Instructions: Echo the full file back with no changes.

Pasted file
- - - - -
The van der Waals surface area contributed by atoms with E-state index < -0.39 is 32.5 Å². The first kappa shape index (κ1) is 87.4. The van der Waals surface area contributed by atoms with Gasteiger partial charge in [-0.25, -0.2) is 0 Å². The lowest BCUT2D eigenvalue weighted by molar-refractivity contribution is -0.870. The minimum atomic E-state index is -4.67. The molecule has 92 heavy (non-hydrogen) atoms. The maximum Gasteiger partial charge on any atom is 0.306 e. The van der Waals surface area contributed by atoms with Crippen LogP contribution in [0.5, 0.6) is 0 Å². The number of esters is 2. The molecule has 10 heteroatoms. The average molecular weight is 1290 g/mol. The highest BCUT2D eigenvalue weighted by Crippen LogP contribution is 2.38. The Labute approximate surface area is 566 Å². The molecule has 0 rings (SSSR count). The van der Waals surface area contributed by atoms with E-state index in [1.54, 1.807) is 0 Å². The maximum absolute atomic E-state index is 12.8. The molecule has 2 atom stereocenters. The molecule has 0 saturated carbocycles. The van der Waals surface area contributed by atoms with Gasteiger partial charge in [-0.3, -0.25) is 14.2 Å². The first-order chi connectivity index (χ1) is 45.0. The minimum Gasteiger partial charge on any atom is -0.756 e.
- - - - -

The van der Waals surface area contributed by atoms with E-state index < -0.39 is 32.5 Å². The first kappa shape index (κ1) is 87.4. The van der Waals surface area contributed by atoms with Gasteiger partial charge in [-0.25, -0.2) is 0 Å². The lowest BCUT2D eigenvalue weighted by molar-refractivity contribution is -0.870. The minimum atomic E-state index is -4.67. The molecule has 92 heavy (non-hydrogen) atoms. The maximum Gasteiger partial charge on any atom is 0.306 e. The van der Waals surface area contributed by atoms with Crippen LogP contribution in [0.5, 0.6) is 0 Å². The number of esters is 2. The molecule has 10 heteroatoms. The average molecular weight is 1290 g/mol. The highest BCUT2D eigenvalue weighted by Crippen LogP contribution is 2.38. The Labute approximate surface area is 566 Å². The molecule has 0 rings (SSSR count). The van der Waals surface area contributed by atoms with E-state index in [1.54, 1.807) is 0 Å². The maximum absolute atomic E-state index is 12.8. The molecule has 2 atom stereocenters. The molecule has 0 saturated carbocycles. The van der Waals surface area contributed by atoms with Gasteiger partial charge in [-0.3, -0.25) is 14.2 Å². The first-order chi connectivity index (χ1) is 45.0. The minimum Gasteiger partial charge on any atom is -0.756 e.